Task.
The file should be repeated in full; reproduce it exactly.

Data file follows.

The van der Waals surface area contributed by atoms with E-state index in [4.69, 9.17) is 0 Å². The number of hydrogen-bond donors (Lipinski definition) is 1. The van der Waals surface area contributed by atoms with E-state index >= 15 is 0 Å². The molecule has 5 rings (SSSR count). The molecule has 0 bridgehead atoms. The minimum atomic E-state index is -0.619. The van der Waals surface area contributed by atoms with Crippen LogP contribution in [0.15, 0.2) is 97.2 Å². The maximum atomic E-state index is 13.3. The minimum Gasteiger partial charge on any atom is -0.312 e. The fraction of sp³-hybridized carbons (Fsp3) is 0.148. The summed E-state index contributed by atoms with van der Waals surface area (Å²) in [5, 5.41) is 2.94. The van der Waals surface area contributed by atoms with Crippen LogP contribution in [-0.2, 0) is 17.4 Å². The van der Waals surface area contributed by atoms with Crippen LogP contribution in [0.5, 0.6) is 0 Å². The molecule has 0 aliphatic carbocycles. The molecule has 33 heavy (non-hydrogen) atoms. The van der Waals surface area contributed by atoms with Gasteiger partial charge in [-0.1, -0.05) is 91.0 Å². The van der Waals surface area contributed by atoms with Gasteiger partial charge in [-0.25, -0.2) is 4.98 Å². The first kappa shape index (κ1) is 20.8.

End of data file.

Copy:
The van der Waals surface area contributed by atoms with E-state index in [4.69, 9.17) is 0 Å². The number of hydrogen-bond donors (Lipinski definition) is 1. The van der Waals surface area contributed by atoms with E-state index >= 15 is 0 Å². The molecule has 5 rings (SSSR count). The molecule has 0 bridgehead atoms. The minimum atomic E-state index is -0.619. The van der Waals surface area contributed by atoms with Crippen LogP contribution in [0.15, 0.2) is 97.2 Å². The maximum atomic E-state index is 13.3. The minimum Gasteiger partial charge on any atom is -0.312 e. The fraction of sp³-hybridized carbons (Fsp3) is 0.148. The summed E-state index contributed by atoms with van der Waals surface area (Å²) in [5, 5.41) is 2.94. The van der Waals surface area contributed by atoms with Crippen LogP contribution in [-0.2, 0) is 17.4 Å². The van der Waals surface area contributed by atoms with Crippen LogP contribution in [0.5, 0.6) is 0 Å². The molecule has 0 aliphatic carbocycles. The molecule has 33 heavy (non-hydrogen) atoms. The van der Waals surface area contributed by atoms with Gasteiger partial charge in [-0.1, -0.05) is 91.0 Å². The van der Waals surface area contributed by atoms with Gasteiger partial charge in [-0.25, -0.2) is 4.98 Å². The first kappa shape index (κ1) is 20.8.